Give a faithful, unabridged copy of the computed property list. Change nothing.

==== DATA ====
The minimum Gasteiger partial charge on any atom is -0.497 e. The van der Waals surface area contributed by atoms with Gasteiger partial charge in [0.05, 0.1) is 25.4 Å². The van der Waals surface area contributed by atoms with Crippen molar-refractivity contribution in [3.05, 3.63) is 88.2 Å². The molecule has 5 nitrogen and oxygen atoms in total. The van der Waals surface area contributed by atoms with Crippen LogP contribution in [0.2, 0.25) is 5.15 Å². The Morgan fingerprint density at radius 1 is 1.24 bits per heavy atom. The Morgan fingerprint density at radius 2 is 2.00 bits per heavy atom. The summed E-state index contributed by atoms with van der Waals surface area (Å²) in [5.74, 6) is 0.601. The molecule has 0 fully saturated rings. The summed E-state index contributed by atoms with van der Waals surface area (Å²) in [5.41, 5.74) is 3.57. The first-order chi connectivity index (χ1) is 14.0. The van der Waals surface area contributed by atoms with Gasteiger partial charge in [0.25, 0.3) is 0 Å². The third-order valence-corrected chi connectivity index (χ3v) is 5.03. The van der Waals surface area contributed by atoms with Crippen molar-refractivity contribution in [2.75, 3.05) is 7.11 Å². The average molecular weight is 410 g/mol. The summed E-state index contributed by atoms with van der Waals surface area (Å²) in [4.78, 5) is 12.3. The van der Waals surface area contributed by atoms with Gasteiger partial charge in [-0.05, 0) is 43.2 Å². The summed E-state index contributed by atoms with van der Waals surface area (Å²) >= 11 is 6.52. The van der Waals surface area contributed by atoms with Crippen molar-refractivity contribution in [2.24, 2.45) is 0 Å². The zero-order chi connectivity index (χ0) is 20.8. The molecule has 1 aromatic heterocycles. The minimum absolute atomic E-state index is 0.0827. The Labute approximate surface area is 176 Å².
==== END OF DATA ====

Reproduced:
The minimum Gasteiger partial charge on any atom is -0.497 e. The van der Waals surface area contributed by atoms with Gasteiger partial charge in [0.05, 0.1) is 25.4 Å². The van der Waals surface area contributed by atoms with Crippen molar-refractivity contribution in [3.05, 3.63) is 88.2 Å². The molecule has 5 nitrogen and oxygen atoms in total. The van der Waals surface area contributed by atoms with Crippen LogP contribution in [0.2, 0.25) is 5.15 Å². The Morgan fingerprint density at radius 1 is 1.24 bits per heavy atom. The Morgan fingerprint density at radius 2 is 2.00 bits per heavy atom. The summed E-state index contributed by atoms with van der Waals surface area (Å²) in [5.74, 6) is 0.601. The molecule has 0 fully saturated rings. The summed E-state index contributed by atoms with van der Waals surface area (Å²) in [5.41, 5.74) is 3.57. The first-order chi connectivity index (χ1) is 14.0. The van der Waals surface area contributed by atoms with Gasteiger partial charge in [0.25, 0.3) is 0 Å². The third-order valence-corrected chi connectivity index (χ3v) is 5.03. The van der Waals surface area contributed by atoms with Crippen molar-refractivity contribution in [2.75, 3.05) is 7.11 Å². The average molecular weight is 410 g/mol. The summed E-state index contributed by atoms with van der Waals surface area (Å²) in [4.78, 5) is 12.3. The van der Waals surface area contributed by atoms with Gasteiger partial charge in [-0.05, 0) is 43.2 Å². The summed E-state index contributed by atoms with van der Waals surface area (Å²) >= 11 is 6.52. The van der Waals surface area contributed by atoms with Crippen molar-refractivity contribution in [2.24, 2.45) is 0 Å². The zero-order chi connectivity index (χ0) is 20.8. The molecule has 1 aromatic heterocycles. The minimum absolute atomic E-state index is 0.0827. The Labute approximate surface area is 176 Å².